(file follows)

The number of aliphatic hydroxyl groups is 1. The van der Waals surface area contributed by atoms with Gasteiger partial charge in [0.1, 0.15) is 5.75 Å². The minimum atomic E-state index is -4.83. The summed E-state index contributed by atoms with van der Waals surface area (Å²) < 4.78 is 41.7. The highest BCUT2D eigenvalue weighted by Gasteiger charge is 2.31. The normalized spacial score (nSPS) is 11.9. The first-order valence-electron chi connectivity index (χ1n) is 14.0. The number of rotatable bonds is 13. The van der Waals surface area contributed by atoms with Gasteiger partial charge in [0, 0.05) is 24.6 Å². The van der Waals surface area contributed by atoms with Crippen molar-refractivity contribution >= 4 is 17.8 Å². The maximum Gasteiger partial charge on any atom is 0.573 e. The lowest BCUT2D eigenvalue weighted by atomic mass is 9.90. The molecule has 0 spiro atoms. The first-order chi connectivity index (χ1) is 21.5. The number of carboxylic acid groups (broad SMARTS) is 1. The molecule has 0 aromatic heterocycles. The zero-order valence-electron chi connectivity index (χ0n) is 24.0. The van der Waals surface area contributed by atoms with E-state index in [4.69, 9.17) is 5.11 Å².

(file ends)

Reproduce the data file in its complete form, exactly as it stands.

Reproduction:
The number of aliphatic hydroxyl groups is 1. The van der Waals surface area contributed by atoms with Gasteiger partial charge in [0.1, 0.15) is 5.75 Å². The minimum atomic E-state index is -4.83. The summed E-state index contributed by atoms with van der Waals surface area (Å²) < 4.78 is 41.7. The highest BCUT2D eigenvalue weighted by Gasteiger charge is 2.31. The normalized spacial score (nSPS) is 11.9. The first-order valence-electron chi connectivity index (χ1n) is 14.0. The number of rotatable bonds is 13. The van der Waals surface area contributed by atoms with Gasteiger partial charge in [0, 0.05) is 24.6 Å². The van der Waals surface area contributed by atoms with Crippen molar-refractivity contribution >= 4 is 17.8 Å². The maximum Gasteiger partial charge on any atom is 0.573 e. The lowest BCUT2D eigenvalue weighted by atomic mass is 9.90. The molecule has 0 spiro atoms. The first-order chi connectivity index (χ1) is 21.5. The number of carboxylic acid groups (broad SMARTS) is 1. The molecule has 0 aromatic heterocycles. The zero-order valence-electron chi connectivity index (χ0n) is 24.0. The van der Waals surface area contributed by atoms with E-state index in [4.69, 9.17) is 5.11 Å².